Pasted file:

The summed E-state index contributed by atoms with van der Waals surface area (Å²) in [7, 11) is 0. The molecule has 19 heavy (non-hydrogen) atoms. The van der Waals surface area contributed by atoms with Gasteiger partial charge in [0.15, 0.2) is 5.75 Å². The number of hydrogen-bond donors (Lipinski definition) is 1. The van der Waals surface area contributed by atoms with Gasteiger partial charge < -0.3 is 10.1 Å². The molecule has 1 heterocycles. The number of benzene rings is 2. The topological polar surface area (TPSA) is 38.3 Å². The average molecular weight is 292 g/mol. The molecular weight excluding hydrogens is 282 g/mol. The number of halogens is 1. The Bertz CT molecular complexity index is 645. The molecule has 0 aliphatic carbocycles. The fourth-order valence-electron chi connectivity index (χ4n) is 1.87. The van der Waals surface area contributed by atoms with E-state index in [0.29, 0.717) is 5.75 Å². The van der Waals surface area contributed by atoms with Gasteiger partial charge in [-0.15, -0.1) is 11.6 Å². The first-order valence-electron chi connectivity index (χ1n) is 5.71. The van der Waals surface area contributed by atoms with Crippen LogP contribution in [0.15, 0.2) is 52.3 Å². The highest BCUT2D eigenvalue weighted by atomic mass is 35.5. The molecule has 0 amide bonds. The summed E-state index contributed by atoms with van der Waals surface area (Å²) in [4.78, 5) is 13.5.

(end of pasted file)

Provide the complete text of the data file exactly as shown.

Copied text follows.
The summed E-state index contributed by atoms with van der Waals surface area (Å²) in [7, 11) is 0. The molecule has 19 heavy (non-hydrogen) atoms. The van der Waals surface area contributed by atoms with Gasteiger partial charge in [0.15, 0.2) is 5.75 Å². The number of hydrogen-bond donors (Lipinski definition) is 1. The van der Waals surface area contributed by atoms with Gasteiger partial charge < -0.3 is 10.1 Å². The molecule has 1 heterocycles. The number of benzene rings is 2. The topological polar surface area (TPSA) is 38.3 Å². The average molecular weight is 292 g/mol. The molecular weight excluding hydrogens is 282 g/mol. The number of halogens is 1. The Bertz CT molecular complexity index is 645. The molecule has 0 aliphatic carbocycles. The fourth-order valence-electron chi connectivity index (χ4n) is 1.87. The van der Waals surface area contributed by atoms with E-state index in [0.29, 0.717) is 5.75 Å². The van der Waals surface area contributed by atoms with Gasteiger partial charge in [-0.15, -0.1) is 11.6 Å². The first-order valence-electron chi connectivity index (χ1n) is 5.71. The van der Waals surface area contributed by atoms with Crippen LogP contribution in [0.15, 0.2) is 52.3 Å². The highest BCUT2D eigenvalue weighted by atomic mass is 35.5. The molecule has 0 amide bonds. The summed E-state index contributed by atoms with van der Waals surface area (Å²) in [4.78, 5) is 13.5.